Operation: Upon starting ofthe engine of the vehicle, the trouble memory FF 57 and the disconnect stage stage FF 60 are set. since a l-signal is provided to the set inputs S, when the engine starter switch is closed. When the disconnect stage 60 is set, the first output thereof provides a l-signal which closes switch 612 by energizing relay winding 611. The second output provides a O-signal, and warning lamp 613 remains extinguished. windings 23, 25 can be supplied over terminals K23. K25 with current since they can be connected over the closed switch 612 to return line, or chassis or ground 65.

Setting of the trouble memory, upon operation of the engine starter switch 58 provides a l-signal at its first output OI. NOR gate 590 can provide a l-signal only when both its inputs have a U-signal applied thereto. Thus. when the trouble memory FF 57 is set. the logic stage 59 does not provide a reset signal to the discon nect stage 60. Operation of the engine starter switch thus activates the entire monitor system.

Let it be assumed that trouble arises in the antilock system of the vehicle. At least one of the stages 50 to 52, or 53 to 56 will provide a l-disconnect signal to the OR gate 53. The l-signal from OR gate 53 will be applied to the reset input R of the trouble memory FF which is reset, so that the first output ()1 of the FF 57 will provide a O-signal. If, at this instant, the brake is not activated, terminal K28, that is, the brake light switch (FIG. I will likewise have a O-signal, and NOR gate 590 will provide a l-signal to the reset input R of the disconnect stage 60.

A reset signal at disconnect stage 60 causes reversal of the signals at the output from stage 60, relay 6] will drop out and. rather. alarm lamp 613 will light. The windings of the brake control valves can no longer be energized.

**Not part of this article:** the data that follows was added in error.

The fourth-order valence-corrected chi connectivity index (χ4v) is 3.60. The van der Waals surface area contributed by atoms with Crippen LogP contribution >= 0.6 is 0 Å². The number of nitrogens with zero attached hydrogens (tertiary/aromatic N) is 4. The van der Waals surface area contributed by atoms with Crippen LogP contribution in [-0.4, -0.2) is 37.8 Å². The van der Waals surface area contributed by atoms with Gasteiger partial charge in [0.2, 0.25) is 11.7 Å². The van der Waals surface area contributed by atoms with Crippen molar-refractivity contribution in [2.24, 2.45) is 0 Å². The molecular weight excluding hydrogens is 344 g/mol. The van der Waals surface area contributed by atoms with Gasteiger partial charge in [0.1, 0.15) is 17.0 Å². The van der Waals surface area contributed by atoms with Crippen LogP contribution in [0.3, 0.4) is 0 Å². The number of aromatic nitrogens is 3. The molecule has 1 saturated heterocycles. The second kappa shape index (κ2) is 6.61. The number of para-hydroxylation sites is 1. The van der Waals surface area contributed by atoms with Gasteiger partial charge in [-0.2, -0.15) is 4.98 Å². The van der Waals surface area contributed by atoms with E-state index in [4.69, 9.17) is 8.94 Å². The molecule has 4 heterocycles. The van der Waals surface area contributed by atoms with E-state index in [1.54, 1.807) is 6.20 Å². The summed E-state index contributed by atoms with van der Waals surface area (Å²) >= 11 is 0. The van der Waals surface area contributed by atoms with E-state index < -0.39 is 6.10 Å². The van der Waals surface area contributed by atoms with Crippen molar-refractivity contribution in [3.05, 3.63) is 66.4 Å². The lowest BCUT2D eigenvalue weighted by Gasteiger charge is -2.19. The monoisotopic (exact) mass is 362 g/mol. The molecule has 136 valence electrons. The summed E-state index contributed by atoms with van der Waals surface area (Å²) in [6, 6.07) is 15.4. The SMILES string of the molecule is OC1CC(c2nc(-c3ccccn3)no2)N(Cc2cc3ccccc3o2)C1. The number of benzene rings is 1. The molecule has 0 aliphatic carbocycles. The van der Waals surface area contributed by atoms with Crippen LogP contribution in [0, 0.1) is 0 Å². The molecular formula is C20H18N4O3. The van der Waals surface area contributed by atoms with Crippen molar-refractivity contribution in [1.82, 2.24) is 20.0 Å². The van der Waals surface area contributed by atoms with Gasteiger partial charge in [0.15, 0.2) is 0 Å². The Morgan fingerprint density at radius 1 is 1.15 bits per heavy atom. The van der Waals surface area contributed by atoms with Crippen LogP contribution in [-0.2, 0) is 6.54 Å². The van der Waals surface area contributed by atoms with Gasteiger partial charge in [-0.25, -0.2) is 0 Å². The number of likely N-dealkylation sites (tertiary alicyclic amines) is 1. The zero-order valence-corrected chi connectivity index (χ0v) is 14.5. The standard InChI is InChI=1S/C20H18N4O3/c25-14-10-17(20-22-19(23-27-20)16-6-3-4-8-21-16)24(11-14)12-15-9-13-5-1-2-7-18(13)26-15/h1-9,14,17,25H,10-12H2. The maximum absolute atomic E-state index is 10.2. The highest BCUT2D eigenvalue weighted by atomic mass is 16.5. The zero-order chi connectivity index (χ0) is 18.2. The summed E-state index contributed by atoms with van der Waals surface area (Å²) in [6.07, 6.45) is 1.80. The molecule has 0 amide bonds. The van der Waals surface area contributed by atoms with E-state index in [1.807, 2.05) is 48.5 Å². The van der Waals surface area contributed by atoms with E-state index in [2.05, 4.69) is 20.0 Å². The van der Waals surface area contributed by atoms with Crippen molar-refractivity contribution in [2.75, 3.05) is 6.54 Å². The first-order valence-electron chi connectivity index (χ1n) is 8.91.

Let it be assumed that the brake has been operated just at the time when trouble arises. The terminal K28, connected to the brake light switch will then have a 1- signal applied thereto. The trouble signal of the trouble memory 57 can then be applied to the disconnect stage 60 only after braking has been terminated, that is, when the brake light switch has again been opened, so that the trouble or disconnect or reset signal can be applied to the reset terminal R of the disconnect stage. Upon sensing of a reset signal at the reset terminal R of disconnect stage 60, the same sequence as previously will obtain; winding 611 of relay 61 will be de-energized. switch 612 will open. warning lamp 613 will light. Windings 23, 25 will be disconnected from positive supply 29. so that they can no longer be energized. The antilock systems are disabled, and the driver is warned of trouble by illumination of lamp 613.

The disconnect control stage is reset only after the braking operation. then initiated, is has terminated. The vehicle wheel simulation stage 39 is, however, influenced immediately over terminal K39 from the second output 02 of the trouble memory FF 57. The fifth input K39 short circuits the output of the vehicle wheel simulation stage, so that a vehicle wheel speed difference (difference between circumferential wheel speed and vehicle speed) ofO will be simulated, thus disabling operation of the comparison circuit 38. This is desirable since, otherwise, erroneous speed information could be transmitted to the vehicle speed simulation stage by the antilock system in which trouble arose.